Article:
About this blog
This blog is mainly written with an audience of vegans/animal rights activists in mind. The strategies and ways of communication that I support and write about, are usually pragmatic and friendly in nature.
What I hope to do is to provide arguments why pragmatic and friendly activism and communication work. Being friendly and pragmatic is not (just) about a concern not to offend people, and it certainly is not about compromising or selling out. It is also not about being slow, or thinking that we have time to spare. It is not about not being vegan or betraying the animals. Rather, being friendly and pragmatic is a matter of strategy. It is about being effective. It is about diminishing animal suffering in the fastest possible way.
The friendly and pragmatic part of our movement needs arguments for why this approach works, lest they not be accused of not being interested in veganizing the world and just sitting around sharing recipes and eating cupcakes. I try to provide these arguments.
For the quickest way to know more about my views, check the videos on the video page on this site. Also, here are some audio interviews with me:
- on the Our Hen House podcast
- on the Plant-Based Entrepreneur podcast
- on the Morality is Hard podcast
About the author
My name is Tobias Leenaert. I am the author of How to Create a Vegan World: a Pragmatic Approach (Lantern Press, 2017). I think about strategy and give presentations world wide about vegan advocacy. Most of those are part of trainings that I give together with Melanie Joy, for the Center for Effective Vegan Advocacy (CEVA). I’m also co-founder of ProVeg International, a new pro-vegan food awareness organization that wants to reduce the consumption of animal products worldwide with 50% by 2040. And I identify as an Effective Altruist. I think about the best ways to achieve a compassionate society. I’m also a slow opinionst.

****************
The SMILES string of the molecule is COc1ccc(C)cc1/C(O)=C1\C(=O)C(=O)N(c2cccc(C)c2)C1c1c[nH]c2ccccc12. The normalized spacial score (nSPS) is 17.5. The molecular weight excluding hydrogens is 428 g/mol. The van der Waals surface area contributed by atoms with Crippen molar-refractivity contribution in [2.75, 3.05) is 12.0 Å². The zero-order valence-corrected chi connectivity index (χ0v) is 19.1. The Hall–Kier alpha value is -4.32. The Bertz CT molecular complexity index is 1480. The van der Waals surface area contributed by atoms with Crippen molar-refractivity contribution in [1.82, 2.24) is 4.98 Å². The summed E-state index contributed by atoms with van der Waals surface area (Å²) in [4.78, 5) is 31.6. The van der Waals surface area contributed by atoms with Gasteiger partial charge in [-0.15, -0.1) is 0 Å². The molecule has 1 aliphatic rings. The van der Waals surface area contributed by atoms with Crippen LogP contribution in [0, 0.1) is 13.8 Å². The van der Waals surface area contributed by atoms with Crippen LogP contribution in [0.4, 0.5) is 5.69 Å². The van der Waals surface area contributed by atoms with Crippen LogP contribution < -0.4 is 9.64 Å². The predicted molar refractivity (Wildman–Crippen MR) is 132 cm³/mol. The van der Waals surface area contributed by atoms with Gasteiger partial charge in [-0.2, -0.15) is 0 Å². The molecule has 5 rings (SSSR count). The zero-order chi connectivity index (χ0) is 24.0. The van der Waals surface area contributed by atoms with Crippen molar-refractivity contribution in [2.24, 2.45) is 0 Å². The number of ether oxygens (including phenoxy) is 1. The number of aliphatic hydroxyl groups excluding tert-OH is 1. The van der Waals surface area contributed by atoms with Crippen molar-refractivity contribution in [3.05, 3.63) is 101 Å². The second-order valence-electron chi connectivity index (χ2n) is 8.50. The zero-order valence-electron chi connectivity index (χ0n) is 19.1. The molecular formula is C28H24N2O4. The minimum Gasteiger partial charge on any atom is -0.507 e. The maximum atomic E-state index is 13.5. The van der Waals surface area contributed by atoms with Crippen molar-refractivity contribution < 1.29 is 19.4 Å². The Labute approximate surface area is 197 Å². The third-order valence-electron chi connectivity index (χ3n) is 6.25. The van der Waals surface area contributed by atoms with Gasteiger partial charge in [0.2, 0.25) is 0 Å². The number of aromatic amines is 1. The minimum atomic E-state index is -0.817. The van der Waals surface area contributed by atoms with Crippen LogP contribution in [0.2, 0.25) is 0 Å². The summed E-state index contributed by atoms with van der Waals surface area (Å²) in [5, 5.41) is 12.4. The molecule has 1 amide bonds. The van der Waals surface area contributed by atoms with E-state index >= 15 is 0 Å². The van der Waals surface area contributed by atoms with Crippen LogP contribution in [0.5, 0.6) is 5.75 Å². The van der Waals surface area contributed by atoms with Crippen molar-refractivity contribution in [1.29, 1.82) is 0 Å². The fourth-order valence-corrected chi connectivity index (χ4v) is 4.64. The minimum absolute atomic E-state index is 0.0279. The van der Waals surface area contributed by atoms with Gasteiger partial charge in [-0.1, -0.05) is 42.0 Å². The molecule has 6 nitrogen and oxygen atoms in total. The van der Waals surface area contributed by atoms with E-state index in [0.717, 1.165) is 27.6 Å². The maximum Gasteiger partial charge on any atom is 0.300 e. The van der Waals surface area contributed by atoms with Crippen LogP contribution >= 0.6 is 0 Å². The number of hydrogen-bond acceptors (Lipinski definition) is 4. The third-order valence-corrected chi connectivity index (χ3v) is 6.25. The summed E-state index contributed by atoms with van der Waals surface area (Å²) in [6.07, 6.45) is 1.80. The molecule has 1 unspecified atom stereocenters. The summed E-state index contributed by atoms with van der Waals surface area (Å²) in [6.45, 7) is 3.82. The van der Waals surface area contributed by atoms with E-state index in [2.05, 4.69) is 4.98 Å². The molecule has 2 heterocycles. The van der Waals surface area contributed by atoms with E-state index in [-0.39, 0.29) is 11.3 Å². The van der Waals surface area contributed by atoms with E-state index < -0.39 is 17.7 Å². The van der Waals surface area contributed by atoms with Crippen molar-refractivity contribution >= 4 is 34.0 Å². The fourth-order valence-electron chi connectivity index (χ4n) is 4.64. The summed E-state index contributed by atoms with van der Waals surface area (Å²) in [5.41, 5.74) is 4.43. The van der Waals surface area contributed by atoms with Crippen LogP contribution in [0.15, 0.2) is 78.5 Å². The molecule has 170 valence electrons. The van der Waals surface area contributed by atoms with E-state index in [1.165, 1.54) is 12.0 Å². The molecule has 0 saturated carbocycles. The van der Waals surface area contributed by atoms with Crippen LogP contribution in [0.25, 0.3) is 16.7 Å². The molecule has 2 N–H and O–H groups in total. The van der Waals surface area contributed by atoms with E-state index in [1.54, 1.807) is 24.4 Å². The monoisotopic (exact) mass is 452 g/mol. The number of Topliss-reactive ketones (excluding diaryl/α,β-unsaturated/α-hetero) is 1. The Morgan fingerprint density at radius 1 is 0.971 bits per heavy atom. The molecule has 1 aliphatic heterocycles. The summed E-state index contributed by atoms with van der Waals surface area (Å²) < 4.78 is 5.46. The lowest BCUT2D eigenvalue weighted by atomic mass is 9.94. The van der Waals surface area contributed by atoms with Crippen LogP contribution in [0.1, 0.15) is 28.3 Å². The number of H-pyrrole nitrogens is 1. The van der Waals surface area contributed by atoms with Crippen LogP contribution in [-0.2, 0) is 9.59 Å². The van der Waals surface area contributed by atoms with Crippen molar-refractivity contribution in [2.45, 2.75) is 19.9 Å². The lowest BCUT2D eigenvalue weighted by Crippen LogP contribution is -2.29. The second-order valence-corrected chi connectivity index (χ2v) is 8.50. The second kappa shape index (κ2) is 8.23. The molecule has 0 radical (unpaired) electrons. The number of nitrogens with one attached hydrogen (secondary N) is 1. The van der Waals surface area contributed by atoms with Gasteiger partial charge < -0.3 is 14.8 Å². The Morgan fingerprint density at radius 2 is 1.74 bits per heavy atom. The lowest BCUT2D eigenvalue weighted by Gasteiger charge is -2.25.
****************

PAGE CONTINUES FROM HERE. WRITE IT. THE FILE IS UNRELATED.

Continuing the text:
I told myself I had to be a vegan more than ten years before I actually became one. I just loved meat. At university, someone finally helped me to stop eating it. I started to read, and wrote my thesis about the human-animal relationship. By the time I graduated, there was nothing else I could imagine doing besides a job in animal rights. There were no opportunities in Belgium, so I went to the US for six months to do internships at animal rights organisations. When I got back, I cofounded EVA (Ethical Vegetarian Alternative). I worked a normal job in education for several years, and after that was able to devote all my time to the organisation. In 2005 EVA became the first veg organisation in the world to receive structural funding from its government. In 2009 we convinced our city of Ghent to become the first city in the world to officially support a weekly vegetarian day. EVA now has 12 paid staff. I left my position as director two years ago, in order to be more free to do the things I love most and best.
Copyright: you can translate or publish whatever you want of this site, wherever you want. Just put something like: original article by Tobias Leenaert, www.veganstrategist.org.